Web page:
A portrait of Jack Derryberry. He has white hair and beard. He is wearing a pale blue suite and standing against a large green bush.

Jack Derryberry, Esq. received his B.A. in history at Duke University in 1969 and his J.D. at the University of Tennessee in 1972. His practice has consisted of class action litigation on behalf of persons with disabilities, social security disability matters, special education law, TennCare appeals, health care certificates of need and more. He was lead counsel in People First of Tennessee v. Arlington Developmental Center and People First of Tennessee v. Clover Bottom Developmental Center. He provided legal services pursuant to John L. v. Adams at Woodland Hills Youth Development Center and New Visions Youth Development Center for the Department of Children's Services from 1992-2007. Most recently, Jack worked as a partner in the firm Derryberry & Derryberry in Nashville, Tennessee.

A photograph of Chester Finn. He is a black man with short, high salt-and-pepper hair. He is wearing glasses, a grey collared shirt and a course-woven brown suite jacket. Tow colorful orange paintings are in the corner of the room behind him.

Chester Finn is employed by the New York State Office for People with Developmental Disabilities (NYS OPWDD). He served three terms as National President of Self Advocates Becoming Empowered (SABE) and he has been a past President of Self Advocacy Association of New York State (SANYS) as well as an advisor to SANYS. He worked with New York State and OPWDD to shut down the developmental centers in New York and developed person centered opportunities in the community using self-direction and other options.

A photograph of Sam Gage. He has a slightly downturned mouth and rounded glasses. A shock of grey hair is combed to his right. He is wearing a light blue striped polo shirt. He is in a conference room. An electrical outlet half way up the wall is partly obscured behind his right shoulder. A photograph of Bill Gage. He has a neutral expression on his face, high and tight grey hair and is wearing a red t-shirt. He is in a conference room. There is an electrical outlet half way up the wall over his right shoulder.

Samuel (Sam) (top left) and William (Bill) Gage (bottom left) are twins who led the efforts to close Tennessee's state-run institutions as part of People First of Tennessee v. Arlington Developmental Center and People First of Tennessee v. Clover Bottom Developmental Center. Bill served as the President of People First of Tennessee while Sam served as the President of their microboard, Gage and Gage, Inc. Both continue to promote self-advocacy in McNairy County while serving as People First of Tennessee Advisory Council Members.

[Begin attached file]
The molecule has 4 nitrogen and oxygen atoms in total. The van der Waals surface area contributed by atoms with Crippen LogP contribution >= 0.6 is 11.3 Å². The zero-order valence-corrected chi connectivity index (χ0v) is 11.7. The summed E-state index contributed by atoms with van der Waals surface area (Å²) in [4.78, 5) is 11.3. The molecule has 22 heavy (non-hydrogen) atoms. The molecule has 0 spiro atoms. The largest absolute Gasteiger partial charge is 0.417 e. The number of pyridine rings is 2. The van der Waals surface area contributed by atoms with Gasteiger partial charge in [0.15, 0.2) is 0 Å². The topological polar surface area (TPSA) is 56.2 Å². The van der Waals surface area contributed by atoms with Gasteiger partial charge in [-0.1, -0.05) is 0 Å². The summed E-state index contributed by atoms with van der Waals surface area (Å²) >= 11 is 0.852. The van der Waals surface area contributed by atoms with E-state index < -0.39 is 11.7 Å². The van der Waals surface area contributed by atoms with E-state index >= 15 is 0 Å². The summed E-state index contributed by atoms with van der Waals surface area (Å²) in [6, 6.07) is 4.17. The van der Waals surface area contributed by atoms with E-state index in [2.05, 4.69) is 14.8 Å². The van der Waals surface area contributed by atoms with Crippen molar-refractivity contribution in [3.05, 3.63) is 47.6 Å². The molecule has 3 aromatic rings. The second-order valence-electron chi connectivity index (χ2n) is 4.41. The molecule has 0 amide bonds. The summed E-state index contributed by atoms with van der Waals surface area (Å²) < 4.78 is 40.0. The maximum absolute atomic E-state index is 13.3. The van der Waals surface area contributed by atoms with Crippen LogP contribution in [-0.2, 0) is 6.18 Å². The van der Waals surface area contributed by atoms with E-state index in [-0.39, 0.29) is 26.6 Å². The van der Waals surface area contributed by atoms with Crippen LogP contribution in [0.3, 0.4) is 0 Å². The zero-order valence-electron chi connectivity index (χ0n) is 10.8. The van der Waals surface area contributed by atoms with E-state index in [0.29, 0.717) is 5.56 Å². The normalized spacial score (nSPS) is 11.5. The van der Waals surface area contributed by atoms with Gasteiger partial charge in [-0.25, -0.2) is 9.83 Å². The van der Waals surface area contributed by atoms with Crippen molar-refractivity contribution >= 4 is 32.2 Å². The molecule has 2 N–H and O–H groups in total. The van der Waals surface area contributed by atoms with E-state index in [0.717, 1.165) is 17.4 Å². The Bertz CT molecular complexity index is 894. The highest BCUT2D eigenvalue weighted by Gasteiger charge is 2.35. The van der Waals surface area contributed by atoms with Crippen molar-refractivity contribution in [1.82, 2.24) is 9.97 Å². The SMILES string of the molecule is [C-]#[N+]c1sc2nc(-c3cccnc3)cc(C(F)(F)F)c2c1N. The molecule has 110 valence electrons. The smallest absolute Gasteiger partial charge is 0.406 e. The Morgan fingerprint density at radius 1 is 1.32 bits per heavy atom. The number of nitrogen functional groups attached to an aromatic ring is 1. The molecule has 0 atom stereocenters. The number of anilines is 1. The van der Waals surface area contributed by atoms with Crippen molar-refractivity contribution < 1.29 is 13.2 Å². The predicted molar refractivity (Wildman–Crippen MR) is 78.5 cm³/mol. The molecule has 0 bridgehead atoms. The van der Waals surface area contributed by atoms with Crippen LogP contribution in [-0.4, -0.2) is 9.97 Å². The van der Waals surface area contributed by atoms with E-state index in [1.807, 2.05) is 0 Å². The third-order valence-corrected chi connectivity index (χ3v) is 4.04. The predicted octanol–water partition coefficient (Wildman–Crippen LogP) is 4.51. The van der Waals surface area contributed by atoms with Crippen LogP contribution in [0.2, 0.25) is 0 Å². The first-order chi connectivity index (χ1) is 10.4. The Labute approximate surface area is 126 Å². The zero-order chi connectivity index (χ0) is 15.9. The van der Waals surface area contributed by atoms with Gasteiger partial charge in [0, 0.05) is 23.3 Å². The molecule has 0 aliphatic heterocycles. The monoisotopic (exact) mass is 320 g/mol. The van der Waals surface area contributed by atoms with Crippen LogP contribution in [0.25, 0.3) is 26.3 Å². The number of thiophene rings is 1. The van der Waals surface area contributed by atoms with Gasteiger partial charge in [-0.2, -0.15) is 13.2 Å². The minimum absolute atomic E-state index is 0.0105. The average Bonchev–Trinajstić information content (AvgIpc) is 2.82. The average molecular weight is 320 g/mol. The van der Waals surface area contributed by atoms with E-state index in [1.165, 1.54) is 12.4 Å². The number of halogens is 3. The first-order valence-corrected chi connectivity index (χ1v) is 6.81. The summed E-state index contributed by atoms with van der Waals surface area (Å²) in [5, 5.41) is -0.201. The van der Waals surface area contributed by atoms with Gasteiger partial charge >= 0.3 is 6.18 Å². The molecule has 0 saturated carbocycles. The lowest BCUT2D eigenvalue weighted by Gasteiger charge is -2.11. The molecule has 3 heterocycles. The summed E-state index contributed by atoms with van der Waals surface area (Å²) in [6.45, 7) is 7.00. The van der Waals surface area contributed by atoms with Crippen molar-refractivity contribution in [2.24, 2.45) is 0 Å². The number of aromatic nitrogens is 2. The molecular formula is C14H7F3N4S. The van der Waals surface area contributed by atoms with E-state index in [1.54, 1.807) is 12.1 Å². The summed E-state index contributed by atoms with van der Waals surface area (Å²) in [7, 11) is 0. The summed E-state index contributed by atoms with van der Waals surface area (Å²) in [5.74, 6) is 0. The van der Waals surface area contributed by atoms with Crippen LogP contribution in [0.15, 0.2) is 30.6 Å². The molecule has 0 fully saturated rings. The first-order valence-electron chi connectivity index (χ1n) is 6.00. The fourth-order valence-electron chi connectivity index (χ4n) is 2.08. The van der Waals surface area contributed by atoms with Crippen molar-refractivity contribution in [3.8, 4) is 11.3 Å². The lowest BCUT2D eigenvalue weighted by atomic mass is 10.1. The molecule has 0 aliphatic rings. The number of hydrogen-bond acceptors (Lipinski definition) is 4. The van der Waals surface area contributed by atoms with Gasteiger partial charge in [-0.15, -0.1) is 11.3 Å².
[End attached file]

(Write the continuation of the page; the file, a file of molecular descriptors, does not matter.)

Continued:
A portrait of Claudia Gordon. She is standing in profile, but turning her face towards the viewer. She is a black woman with strawberry blond hair. She is waring a chunky necklace and a dark suite with a large collar.

Claudia Gordon, Esq. is a dedicated advocate for people with disabilities who specializes in creating a world that allows them to feel seen, heard, valued, and included. Claudia is the first deaf Black woman attorney in the United States.

She is currently employed with T-Mobile where she oversees government and compliance with the accessibility business unit that seeks to remove communication barriers for customers with disabilities, including individuals who are deaf, deaf-blind, or have a speech disability. During the Obama Administration, Claudia served as the Chief of Staff for the U.S. Department of Labor’s Office of Federal Contract Compliance Programs and the Associate Director of Public Engagement for the White House Office of Public Engagement.

Claudia she’s held a number of senior leadership positions at agencies such as the National Council on Disability, the National Association of the Deaf Law and Advocacy Center, and the U.S. Department of Homeland Security. She is a graduate of Howard University and the American University’s Washington College of Law.

A portrait of Judith Gran: a woman wearing a pink blazer and pears. She is turned quarter-profile against a brown photographer's backdrop.